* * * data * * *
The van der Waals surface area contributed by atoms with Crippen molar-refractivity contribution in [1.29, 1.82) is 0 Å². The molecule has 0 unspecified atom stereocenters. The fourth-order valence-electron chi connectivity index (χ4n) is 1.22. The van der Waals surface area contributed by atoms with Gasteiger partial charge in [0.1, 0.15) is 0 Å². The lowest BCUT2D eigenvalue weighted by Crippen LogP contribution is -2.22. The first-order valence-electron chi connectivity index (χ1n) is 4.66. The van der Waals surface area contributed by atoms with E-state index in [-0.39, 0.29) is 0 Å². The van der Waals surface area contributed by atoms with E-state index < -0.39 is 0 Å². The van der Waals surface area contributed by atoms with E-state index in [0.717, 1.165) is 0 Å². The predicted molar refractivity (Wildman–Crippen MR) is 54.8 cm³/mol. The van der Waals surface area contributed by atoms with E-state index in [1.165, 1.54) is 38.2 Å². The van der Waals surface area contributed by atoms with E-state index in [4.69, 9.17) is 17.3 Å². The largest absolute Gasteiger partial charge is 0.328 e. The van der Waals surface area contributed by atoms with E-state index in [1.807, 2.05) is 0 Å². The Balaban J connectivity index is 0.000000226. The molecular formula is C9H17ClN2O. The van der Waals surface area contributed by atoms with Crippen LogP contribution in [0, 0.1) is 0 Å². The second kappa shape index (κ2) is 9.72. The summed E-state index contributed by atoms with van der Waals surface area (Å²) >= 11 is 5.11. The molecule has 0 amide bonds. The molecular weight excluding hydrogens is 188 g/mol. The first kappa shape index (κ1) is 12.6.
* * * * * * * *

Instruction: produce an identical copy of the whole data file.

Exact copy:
The van der Waals surface area contributed by atoms with Crippen molar-refractivity contribution in [1.29, 1.82) is 0 Å². The molecule has 0 unspecified atom stereocenters. The fourth-order valence-electron chi connectivity index (χ4n) is 1.22. The van der Waals surface area contributed by atoms with Gasteiger partial charge in [0.1, 0.15) is 0 Å². The lowest BCUT2D eigenvalue weighted by Crippen LogP contribution is -2.22. The first-order valence-electron chi connectivity index (χ1n) is 4.66. The van der Waals surface area contributed by atoms with E-state index in [-0.39, 0.29) is 0 Å². The van der Waals surface area contributed by atoms with E-state index < -0.39 is 0 Å². The van der Waals surface area contributed by atoms with E-state index in [0.717, 1.165) is 0 Å². The predicted molar refractivity (Wildman–Crippen MR) is 54.8 cm³/mol. The van der Waals surface area contributed by atoms with E-state index in [1.165, 1.54) is 38.2 Å². The van der Waals surface area contributed by atoms with E-state index in [4.69, 9.17) is 17.3 Å². The largest absolute Gasteiger partial charge is 0.328 e. The van der Waals surface area contributed by atoms with E-state index in [1.807, 2.05) is 0 Å². The Balaban J connectivity index is 0.000000226. The molecular formula is C9H17ClN2O. The van der Waals surface area contributed by atoms with Crippen LogP contribution in [0, 0.1) is 0 Å². The second kappa shape index (κ2) is 9.72. The summed E-state index contributed by atoms with van der Waals surface area (Å²) >= 11 is 5.11. The molecule has 0 amide bonds. The molecular weight excluding hydrogens is 188 g/mol. The first kappa shape index (κ1) is 12.6.